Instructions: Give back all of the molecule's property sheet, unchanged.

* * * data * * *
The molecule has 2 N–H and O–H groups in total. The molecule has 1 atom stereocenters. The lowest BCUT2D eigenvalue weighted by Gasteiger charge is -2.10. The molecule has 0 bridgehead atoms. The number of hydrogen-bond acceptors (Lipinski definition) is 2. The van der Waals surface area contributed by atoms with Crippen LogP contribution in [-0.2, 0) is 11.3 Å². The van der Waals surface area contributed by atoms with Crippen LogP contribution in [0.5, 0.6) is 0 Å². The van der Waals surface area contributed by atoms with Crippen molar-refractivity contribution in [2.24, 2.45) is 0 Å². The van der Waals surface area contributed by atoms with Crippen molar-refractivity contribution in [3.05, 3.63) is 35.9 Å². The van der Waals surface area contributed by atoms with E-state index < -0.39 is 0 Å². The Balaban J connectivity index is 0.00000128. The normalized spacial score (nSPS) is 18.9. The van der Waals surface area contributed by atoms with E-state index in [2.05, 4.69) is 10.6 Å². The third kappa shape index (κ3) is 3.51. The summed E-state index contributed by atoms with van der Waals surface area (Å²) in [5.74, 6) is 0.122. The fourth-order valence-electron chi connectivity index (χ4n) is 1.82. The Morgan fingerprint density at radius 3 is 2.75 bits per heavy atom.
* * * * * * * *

The molecule has 2 N–H and O–H groups in total. The molecule has 1 atom stereocenters. The lowest BCUT2D eigenvalue weighted by Gasteiger charge is -2.10. The molecule has 0 bridgehead atoms. The number of hydrogen-bond acceptors (Lipinski definition) is 2. The van der Waals surface area contributed by atoms with Crippen LogP contribution in [-0.2, 0) is 11.3 Å². The van der Waals surface area contributed by atoms with Crippen LogP contribution in [0.5, 0.6) is 0 Å². The van der Waals surface area contributed by atoms with Crippen molar-refractivity contribution in [2.24, 2.45) is 0 Å². The van der Waals surface area contributed by atoms with Crippen molar-refractivity contribution in [3.05, 3.63) is 35.9 Å². The van der Waals surface area contributed by atoms with E-state index < -0.39 is 0 Å². The Balaban J connectivity index is 0.00000128. The normalized spacial score (nSPS) is 18.9. The van der Waals surface area contributed by atoms with E-state index in [2.05, 4.69) is 10.6 Å². The third kappa shape index (κ3) is 3.51. The summed E-state index contributed by atoms with van der Waals surface area (Å²) in [5.74, 6) is 0.122. The fourth-order valence-electron chi connectivity index (χ4n) is 1.82. The Morgan fingerprint density at radius 3 is 2.75 bits per heavy atom.